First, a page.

Jonathan Santore, Composer
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Tres Rimas Humanas

Listen to a performance by the New Hampshire Master Chorale, Dan Perkins, conductor:

  • Score: $3 (for reproduction rights; minimum purchase of 10 required; additional charge for hard copies)
  • For SATB chorus, a cappella
  • Secular text (settings of poems in Spanish from Felix Lope de Vega’s Rimas humanas y divinas del licenciado Tomé de Burguillos [Poems Human and Divine])
  • 8:30
  • Difficulty rating (1-5): 5
  • View a PDF score excerpt
  • Purchase, request full review copy or more information, etc.
  • Commissioned and premiered by the New Hampshire Master Chorale, Dan Perkins, music director.

When the New Hampshire Master Chorale commissioned me to write a new work for a concert about Spain and Latin America, I knew that I wanted to use it as an opportunity to do something I’d never done before—set poetry in a language other than English. I began looking through works in Spanish, and soon happened upon the poetry of Félix Lope de Vega (1562-1635), a contemporary of Shakespeare and one of the greatest dramatists of the Spanish Baroque.

Toward the end of a life filled with adventure and intrigue (including stints fighting with the Spanish Armada, entry into the priesthood, and countless love affairs), Lope de Vega published what many consider his poetic masterpiece, called in English Poems Human and Divine. For this book, he created an alter ego, the poor scholar Tomé de Burguillos, whose ostensible authorship of the book’s poems allowed Lope de Vega to observe the world around him with considerable freedom (the first poem in my settings, “The Flea,” bears the subtitle “Falsely attributed to Lope”!).

I was strongly drawn to the brash (some would say rude), fearless honesty of these poems, and set to work on them immediately. My colleague Barbara Lopez-Mayhew, of the Plymouth State University Department of Languages and Linguistics (and coincidentally an expert in Spanish Baroque literature), was kind enough to allow me to record her reading of the poems in Castilian Spanish, and I spent a great deal of time with these recordings ensuring that my understanding of the cadence and flow of the poems was correct. Barbara also generously checked my translations of the texts, and I’m glad for this opportunity to offer her my deepest thanks for her help throughout the composition of this work.


I. The flea, falsely attributed to Lope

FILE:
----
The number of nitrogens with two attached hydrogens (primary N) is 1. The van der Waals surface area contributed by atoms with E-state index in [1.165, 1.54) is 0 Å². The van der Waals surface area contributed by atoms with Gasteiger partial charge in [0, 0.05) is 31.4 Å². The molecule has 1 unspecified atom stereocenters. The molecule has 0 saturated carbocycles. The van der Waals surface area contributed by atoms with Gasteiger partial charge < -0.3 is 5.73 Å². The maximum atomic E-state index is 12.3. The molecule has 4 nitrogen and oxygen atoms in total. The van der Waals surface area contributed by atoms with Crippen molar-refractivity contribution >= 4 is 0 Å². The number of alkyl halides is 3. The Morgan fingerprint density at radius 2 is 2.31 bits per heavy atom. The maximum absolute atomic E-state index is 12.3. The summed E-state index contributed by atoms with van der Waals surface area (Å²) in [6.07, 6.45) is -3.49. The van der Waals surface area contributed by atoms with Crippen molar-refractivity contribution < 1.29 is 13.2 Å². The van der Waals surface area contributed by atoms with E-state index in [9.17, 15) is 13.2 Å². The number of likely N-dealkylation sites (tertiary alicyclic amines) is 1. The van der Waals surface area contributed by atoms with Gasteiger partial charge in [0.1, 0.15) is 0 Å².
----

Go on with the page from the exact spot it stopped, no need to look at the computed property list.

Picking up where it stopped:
A living atom boldly bit
the white breasts of beautiful Leonore,
garnet on pearls, plowman in pink,
tiny spot with invisible teeth;

her two points of brilliant ivory
she bathed with sudden concern, complaining,
and, twisting away its boisterous life,
felt avenged twice in a single punishment.

At the flea’s death, she said, “Oh sad one,
for so little harm such great pain!”
“Oh flea, “ I said, “you were lucky;

hold back your soul, and tell Leonore
to let me bite where you were,
and I’ll trade my life for your death.”

II. That neither time nor death forgets true love

(He writes seriously)

Now turned to dust, but always beautiful,
without letting me live, lives serenely
that light that was my glory and sorrow
and makes war on me, while resting in peace.

So alive is the jasmine, the pure rose,
that, burning softly in lily,
it scorches my soul, fills it with memories:
loving ash of your phoenix.

O cruel memory of my anger!
What honor can my feelings give you,
the remains of that light turned to dust?

Let me be quiet only a moment:
that my eyes no longer have tears
nor my thoughts ideas of love.

III. What really clever people should do when others gossip about them

An Irish wolfhound of beautiful size,
between bay and black from forehead to rump,
with spiked collar of bronze and buckskin,
passed by the side of the street.

A confused army came out to bark at him,
a mob of small yapping dogs, black, red, and white,
like a furious village that starts
to chase a wolf over mountain or valley.

And as it is written that the triune Goddess,
globe of silver in a satin sky,
perplexes the dogs of the mountains,

This noble wolfhound, disregarding,
lifted its leg, soaked the corner,
and through the midst of them went on his way, step by step.

—Trans. JS

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Jonathan Santore
Plymouth, NH
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